In a region that has suffered many devastating earthquakes and natural disasters, the fact that this temple has survived is nothing short of miraculous, and not for the reason you might think – but more on that later. Built in 1738, the temple was originally intended to serve the locally based settlers that had moved to the area from the province of Fujian.
Not many people realize that Taiwan was bombed during World War II, but as a Japanese-controlled territory, it was targeted by the Allied forces on several occasions. The largest and most destructive raid took place on 31 May, 1945, when the Allied forces dropped 3,800 bombs on the city. Several buildings were targeted, and unfortunately there were many civilian casualties. The temple was severely damaged during the raid, but the statue of Guanyin still stood.
Interestingly, the temple has been rebuilt on several occasions, and each time it was done by the local community. Residents rebuilt after every earthquake, flood, and fire without much help from government agencies or wealthy benefactors. To this day, locals take pride in the fact that every stone and carving was paid for by donations from the community. The temple now stands as an incredible testament to the resilience and devotion of the local people.
Tourists that come to Taipei marvel at the newly developed neighborhoods and districts, but in redeveloping so many areas, a lot of the city’s character has been lost. Not so in Wanhua, where you’ll find Bopiliao Old Street and many old temples and buildings. In fact, some say that this is one of the best neighborhoods in the city to snatch a glimpse of old Taipei.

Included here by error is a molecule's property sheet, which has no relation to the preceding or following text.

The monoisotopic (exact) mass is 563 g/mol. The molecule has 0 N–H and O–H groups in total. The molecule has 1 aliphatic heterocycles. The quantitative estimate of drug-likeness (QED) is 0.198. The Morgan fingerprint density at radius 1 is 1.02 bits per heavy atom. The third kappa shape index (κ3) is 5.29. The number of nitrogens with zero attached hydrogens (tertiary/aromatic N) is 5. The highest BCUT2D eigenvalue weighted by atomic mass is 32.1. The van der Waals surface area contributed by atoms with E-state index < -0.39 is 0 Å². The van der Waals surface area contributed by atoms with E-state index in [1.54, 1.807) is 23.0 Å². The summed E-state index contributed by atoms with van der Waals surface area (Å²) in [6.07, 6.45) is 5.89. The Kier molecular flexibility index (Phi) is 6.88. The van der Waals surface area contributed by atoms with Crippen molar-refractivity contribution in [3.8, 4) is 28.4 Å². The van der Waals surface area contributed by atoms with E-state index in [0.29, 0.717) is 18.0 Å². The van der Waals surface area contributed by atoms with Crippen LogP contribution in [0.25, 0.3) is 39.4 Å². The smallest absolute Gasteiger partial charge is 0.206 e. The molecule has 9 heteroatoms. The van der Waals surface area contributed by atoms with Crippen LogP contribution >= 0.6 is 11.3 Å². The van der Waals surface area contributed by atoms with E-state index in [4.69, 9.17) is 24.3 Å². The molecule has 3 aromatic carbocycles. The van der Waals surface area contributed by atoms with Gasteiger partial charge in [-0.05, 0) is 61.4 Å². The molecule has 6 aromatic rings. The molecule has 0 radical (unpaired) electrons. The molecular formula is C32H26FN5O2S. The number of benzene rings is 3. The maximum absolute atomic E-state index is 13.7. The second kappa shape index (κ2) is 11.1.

While most temples throughout the world and here in Taiwan are often dedicated to one deity or one religion, Longshan Temple is a wonderful mix of the Taoist, Buddhist, and Confucian faiths. Taiwan has always been inclusive in its attitude towards religion, and Longshan Temple is the embodiment of that inclusive spirit.
Well, there are actually many gods to whom worshippers can pray at the temple, but Yue Lao is the one that piques the interest of tourists the most. Single locals will come to pray to the deity in the hopes that their true love will marry them and stay with them forever. They can even take a piece of string that they can put on the wrist of their loved one that in theory will bind them together forever.
Yes, it attracts a lot of people, but not in a “you don’t want to go there” kind of way. There are always worshippers at the temple, and it’s rare to find the place empty. However, locals are extremely friendly and don’t mind tourists taking photos and wandering through the temple. Of course, you should always be respectful, but the local community is quite proud of their temple and thus understand why tourists often make the building their first port of call when in the city.